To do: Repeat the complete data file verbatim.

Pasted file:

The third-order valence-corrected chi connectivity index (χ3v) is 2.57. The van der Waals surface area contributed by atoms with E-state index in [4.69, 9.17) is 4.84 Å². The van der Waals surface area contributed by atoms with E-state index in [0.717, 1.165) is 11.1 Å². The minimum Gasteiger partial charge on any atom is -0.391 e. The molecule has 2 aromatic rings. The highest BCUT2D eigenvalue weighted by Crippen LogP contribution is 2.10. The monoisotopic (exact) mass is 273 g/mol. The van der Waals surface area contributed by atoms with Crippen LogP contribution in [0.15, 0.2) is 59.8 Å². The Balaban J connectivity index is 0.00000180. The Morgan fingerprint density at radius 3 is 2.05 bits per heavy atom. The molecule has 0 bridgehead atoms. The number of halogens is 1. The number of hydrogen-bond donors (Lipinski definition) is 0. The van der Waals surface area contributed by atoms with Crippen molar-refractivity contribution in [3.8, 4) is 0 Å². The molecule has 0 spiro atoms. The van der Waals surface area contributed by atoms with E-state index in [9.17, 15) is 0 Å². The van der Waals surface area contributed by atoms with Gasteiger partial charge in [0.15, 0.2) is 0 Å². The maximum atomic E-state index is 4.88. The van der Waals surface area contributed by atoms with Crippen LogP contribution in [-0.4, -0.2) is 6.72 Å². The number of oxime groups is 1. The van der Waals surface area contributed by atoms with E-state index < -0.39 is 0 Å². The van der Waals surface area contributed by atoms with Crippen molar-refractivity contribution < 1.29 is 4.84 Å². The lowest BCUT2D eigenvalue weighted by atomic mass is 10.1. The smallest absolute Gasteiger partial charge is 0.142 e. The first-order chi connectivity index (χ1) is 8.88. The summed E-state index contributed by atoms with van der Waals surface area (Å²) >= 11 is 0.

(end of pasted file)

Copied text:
The third-order valence-corrected chi connectivity index (χ3v) is 2.57. The van der Waals surface area contributed by atoms with E-state index in [4.69, 9.17) is 4.84 Å². The van der Waals surface area contributed by atoms with E-state index in [0.717, 1.165) is 11.1 Å². The minimum Gasteiger partial charge on any atom is -0.391 e. The molecule has 2 aromatic rings. The highest BCUT2D eigenvalue weighted by Crippen LogP contribution is 2.10. The monoisotopic (exact) mass is 273 g/mol. The van der Waals surface area contributed by atoms with Crippen LogP contribution in [0.15, 0.2) is 59.8 Å². The Balaban J connectivity index is 0.00000180. The Morgan fingerprint density at radius 3 is 2.05 bits per heavy atom. The molecule has 0 bridgehead atoms. The number of halogens is 1. The number of hydrogen-bond donors (Lipinski definition) is 0. The van der Waals surface area contributed by atoms with Crippen molar-refractivity contribution in [3.8, 4) is 0 Å². The molecule has 0 spiro atoms. The van der Waals surface area contributed by atoms with E-state index in [9.17, 15) is 0 Å². The van der Waals surface area contributed by atoms with Gasteiger partial charge in [0.15, 0.2) is 0 Å². The maximum atomic E-state index is 4.88. The van der Waals surface area contributed by atoms with Crippen LogP contribution in [-0.4, -0.2) is 6.72 Å². The number of oxime groups is 1. The van der Waals surface area contributed by atoms with E-state index < -0.39 is 0 Å². The van der Waals surface area contributed by atoms with Crippen molar-refractivity contribution < 1.29 is 4.84 Å². The lowest BCUT2D eigenvalue weighted by atomic mass is 10.1. The smallest absolute Gasteiger partial charge is 0.142 e. The first-order chi connectivity index (χ1) is 8.88. The summed E-state index contributed by atoms with van der Waals surface area (Å²) >= 11 is 0.